Your Medications Can Kill Your Pet!

By Deb Haines

A medication that does one thing for people does not necessarily do the same for our pets. A pet can easily ingest dropped pills or may be given harmful human medications by an unknowing owner, causing illness, or even death, of your pet. A pet can find pill bottles, ointments etc on counter tops, night stands, low counter tops etc.

Not all animals are able to metabolize drugs in the same way. Some substances that are harmless in people can be extremely toxic to pets. For instance, ibuprofen for dogs can lead to serious stomach and kidney issues, while in cats it is severely toxic and even a tiny dose can be fatal. Other medications may be safe to utilize, but dosing might be significantly different between species.

Always keep medications away from pets unless you are specifically instructed by a veterinarian to give the medication; Even then keep medications lock up or out of reach.

•Do not leave pills sitting on counter or any place a pet can get to them;

•Do not leave pill bottles within reach of pets (You’ll be surprised how fast your dog can chew through a pill bottle.);

•If you’re taking medications out of the bottle and you drop any of it, pick it up immediately so you know your pet won’t be able to eat it;

•Always contact your veterinarian if your pet has ingested any medication not prescribed for them;

•Never give your medication (or any medications prescribed for a two-legged family member) to your pet without first consulting a veterinarian.

•Always keep the number for your veterinarian and Poison control in case of emergency.


Self-medicating your pet can be so risky is that there are many factors to consider when tossing your pet a pill. You mean well and all you’re trying to do is help your pet with a bout of diarrhea or an injured paw but, administering medications (of any kind) without veterinary supervision can be a dangerous game.

Medication interactions – Not all drugs play nicely with one another. A single dose of aspirin, while not ideal for a dog, would be unlikely to cause major harm. If that pet is already taking prednisone for a skin infection, though, a serious stomach ulcer could occur.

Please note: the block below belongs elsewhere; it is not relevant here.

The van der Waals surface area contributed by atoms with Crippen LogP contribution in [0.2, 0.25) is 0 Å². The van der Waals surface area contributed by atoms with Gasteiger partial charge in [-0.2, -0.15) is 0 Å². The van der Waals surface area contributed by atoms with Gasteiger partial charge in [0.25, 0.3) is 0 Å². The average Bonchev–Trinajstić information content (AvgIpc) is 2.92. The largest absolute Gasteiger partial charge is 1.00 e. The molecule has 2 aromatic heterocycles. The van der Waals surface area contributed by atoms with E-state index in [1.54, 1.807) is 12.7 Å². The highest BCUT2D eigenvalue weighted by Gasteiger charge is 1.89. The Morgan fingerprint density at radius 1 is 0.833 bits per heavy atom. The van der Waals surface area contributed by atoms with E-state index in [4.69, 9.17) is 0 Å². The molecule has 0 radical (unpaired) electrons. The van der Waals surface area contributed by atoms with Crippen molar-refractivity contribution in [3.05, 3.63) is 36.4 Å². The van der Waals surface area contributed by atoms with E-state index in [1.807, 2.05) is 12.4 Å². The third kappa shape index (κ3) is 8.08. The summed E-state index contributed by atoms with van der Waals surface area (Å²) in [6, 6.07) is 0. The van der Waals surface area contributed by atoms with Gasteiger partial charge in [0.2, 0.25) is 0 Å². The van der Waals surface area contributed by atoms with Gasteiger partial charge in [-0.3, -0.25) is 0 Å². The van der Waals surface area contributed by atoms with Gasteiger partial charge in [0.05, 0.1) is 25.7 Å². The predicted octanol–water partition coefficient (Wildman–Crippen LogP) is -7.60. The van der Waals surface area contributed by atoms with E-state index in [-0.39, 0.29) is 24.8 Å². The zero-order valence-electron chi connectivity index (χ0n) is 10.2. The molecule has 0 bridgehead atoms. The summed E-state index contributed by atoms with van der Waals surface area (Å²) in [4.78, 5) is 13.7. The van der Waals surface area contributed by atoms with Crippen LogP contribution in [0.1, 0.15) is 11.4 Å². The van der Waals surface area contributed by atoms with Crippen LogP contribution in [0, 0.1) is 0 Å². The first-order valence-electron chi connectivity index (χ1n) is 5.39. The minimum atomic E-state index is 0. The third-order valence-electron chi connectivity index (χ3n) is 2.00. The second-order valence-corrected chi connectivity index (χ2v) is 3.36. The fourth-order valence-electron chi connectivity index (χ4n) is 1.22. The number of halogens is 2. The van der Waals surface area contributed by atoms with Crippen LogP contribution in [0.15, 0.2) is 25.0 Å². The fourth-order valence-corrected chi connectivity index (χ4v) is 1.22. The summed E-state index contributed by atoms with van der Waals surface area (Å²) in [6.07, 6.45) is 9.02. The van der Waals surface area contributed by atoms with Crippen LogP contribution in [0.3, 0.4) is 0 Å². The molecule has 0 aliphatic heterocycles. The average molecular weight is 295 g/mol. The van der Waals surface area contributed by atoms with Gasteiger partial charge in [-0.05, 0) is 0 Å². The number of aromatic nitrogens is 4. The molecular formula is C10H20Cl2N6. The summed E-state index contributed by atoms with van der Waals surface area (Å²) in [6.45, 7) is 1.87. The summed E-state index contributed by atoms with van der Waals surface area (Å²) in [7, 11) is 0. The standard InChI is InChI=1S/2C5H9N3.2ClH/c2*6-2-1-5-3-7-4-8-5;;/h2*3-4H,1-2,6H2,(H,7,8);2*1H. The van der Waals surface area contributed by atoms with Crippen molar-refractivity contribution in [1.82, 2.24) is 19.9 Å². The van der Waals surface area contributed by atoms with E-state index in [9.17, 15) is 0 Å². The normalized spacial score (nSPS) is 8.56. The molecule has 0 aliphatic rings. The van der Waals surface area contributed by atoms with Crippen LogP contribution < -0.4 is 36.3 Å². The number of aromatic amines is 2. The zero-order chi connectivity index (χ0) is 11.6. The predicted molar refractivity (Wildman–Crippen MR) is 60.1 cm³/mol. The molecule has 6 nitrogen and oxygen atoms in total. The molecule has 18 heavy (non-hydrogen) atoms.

Recreational drugs/street drugs

Let’s be real for a moment…. we are getting weekly posts in here wanting help for their pet because they just ate your illegal drugs, you want help for your dog or cat but you must dance a round the information given to save your butt while your pet is having seizures, vomiting etc, you spook taking your pet to the vet due to explaining what drugs your dog or cat just ate !

You ask what can you do ? Best answer is do not take illegal drugs, and if you want to stay on that wrong path, then find a medicine cabinet and lock those drugs up ! DO NOT USE PILLS AROUND PETS ! DRUGS CAN KILL PETS !

Cannabis (Marijuana) Intoxication in Cats and Dogs

The increased accessibility to the drug has led to an increase in exposure in pets.

How do cats and dogs become intoxicated?

Cats and dogs can become intoxicated by cannabis in various ways; by inhaling second-hand smoke, eating edibles (baked goods, candies, chocolate bars, and chips containing cannabis), or ingesting cannabis directly (in any form). Most exposures are accidental when curious pets discover access to the drug or when they are present in the same room with a person smoking cannabis. Dogs have more cannabinoid receptors in their brains, which means the effects of cannabis are more dramatic and potentially more toxic when compared to humans. A small amount of cannabis is all it takes to cause toxicity in cats and dogs.

How does cannabis affect cats and dogs?

Like most drugs, the effects of cannabis are based on chemistry. The drug enters the body via inhalation or ingestion and binds with specific neuroreceptors in the brain, altering normal neurotransmitter function. THC interacts with neurotransmitters such as norepinephrine, dopamine, serotonin, and acetylcholine. Humans and pets have two types of receptors in their bodies. One type, CB1, affects the central nervous system, and the other, CB2, affects the peripheral tissues. Although not all the pharmacologic mechanisms triggered by cannabinoids have been identified, it is thought that CB1 is responsible for most of the effects of cannabis.

Everything that enters the body has to exit the body. THC is very lipid-soluble, which means that it is easily stored in the fatty tissue in the liver, brain, and kidneys before being eliminated from the body. THC is metabolized in the liver and the majority (65-90%) is excreted in the feces, while a small percentage (10-35%) is eliminated through the kidneys. The drug has to be metabolized and excreted for the effects to wear off.

The Bottom Line

The bottom line, when it comes to cannabis use and pets, is similar to that with other drugs in the home: Be careful. Keep all forms of cannabis, medical or recreational, out of reach of your pet. Consider storage in high cabinets or in locked drawers when not in use. Keep pets in a separate and well-ventilated room, away from second-hand smoke. Remember that pets have a good sense of smell and will be tempted to eat candies, chips, chocolates, and cannabis directly if accessible. If you notice suspicious behavior in your cat or dog and cannabis exposure is a possibility, take your pet to your veterinarian or the nearest emergency veterinary hospital for treatment.


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